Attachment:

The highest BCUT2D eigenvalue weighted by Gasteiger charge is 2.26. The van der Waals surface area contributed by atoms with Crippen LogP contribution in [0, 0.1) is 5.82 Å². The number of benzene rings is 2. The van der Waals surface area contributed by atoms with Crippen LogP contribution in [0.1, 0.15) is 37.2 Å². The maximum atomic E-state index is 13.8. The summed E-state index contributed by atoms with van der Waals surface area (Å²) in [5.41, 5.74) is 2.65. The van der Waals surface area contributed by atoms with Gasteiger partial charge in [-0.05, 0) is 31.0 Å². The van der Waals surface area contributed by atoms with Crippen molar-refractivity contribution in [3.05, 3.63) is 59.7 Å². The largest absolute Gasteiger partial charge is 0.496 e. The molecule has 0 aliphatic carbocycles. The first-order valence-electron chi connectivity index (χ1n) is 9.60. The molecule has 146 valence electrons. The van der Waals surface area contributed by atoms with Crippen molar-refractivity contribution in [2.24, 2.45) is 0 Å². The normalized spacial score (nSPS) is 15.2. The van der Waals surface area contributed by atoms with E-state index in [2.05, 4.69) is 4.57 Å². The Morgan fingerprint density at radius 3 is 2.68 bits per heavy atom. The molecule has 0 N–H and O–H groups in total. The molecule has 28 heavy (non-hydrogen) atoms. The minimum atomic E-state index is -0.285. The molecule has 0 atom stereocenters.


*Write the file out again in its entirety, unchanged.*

The highest BCUT2D eigenvalue weighted by Gasteiger charge is 2.26. The van der Waals surface area contributed by atoms with Crippen LogP contribution in [0, 0.1) is 5.82 Å². The number of benzene rings is 2. The van der Waals surface area contributed by atoms with Crippen LogP contribution in [0.1, 0.15) is 37.2 Å². The maximum atomic E-state index is 13.8. The summed E-state index contributed by atoms with van der Waals surface area (Å²) in [5.41, 5.74) is 2.65. The van der Waals surface area contributed by atoms with Gasteiger partial charge in [-0.05, 0) is 31.0 Å². The van der Waals surface area contributed by atoms with Crippen molar-refractivity contribution in [3.05, 3.63) is 59.7 Å². The largest absolute Gasteiger partial charge is 0.496 e. The molecule has 0 aliphatic carbocycles. The first-order valence-electron chi connectivity index (χ1n) is 9.60. The molecule has 146 valence electrons. The van der Waals surface area contributed by atoms with Crippen molar-refractivity contribution in [2.24, 2.45) is 0 Å². The normalized spacial score (nSPS) is 15.2. The van der Waals surface area contributed by atoms with E-state index in [2.05, 4.69) is 4.57 Å². The Morgan fingerprint density at radius 3 is 2.68 bits per heavy atom. The molecule has 0 N–H and O–H groups in total. The molecule has 28 heavy (non-hydrogen) atoms. The minimum atomic E-state index is -0.285. The molecule has 0 atom stereocenters.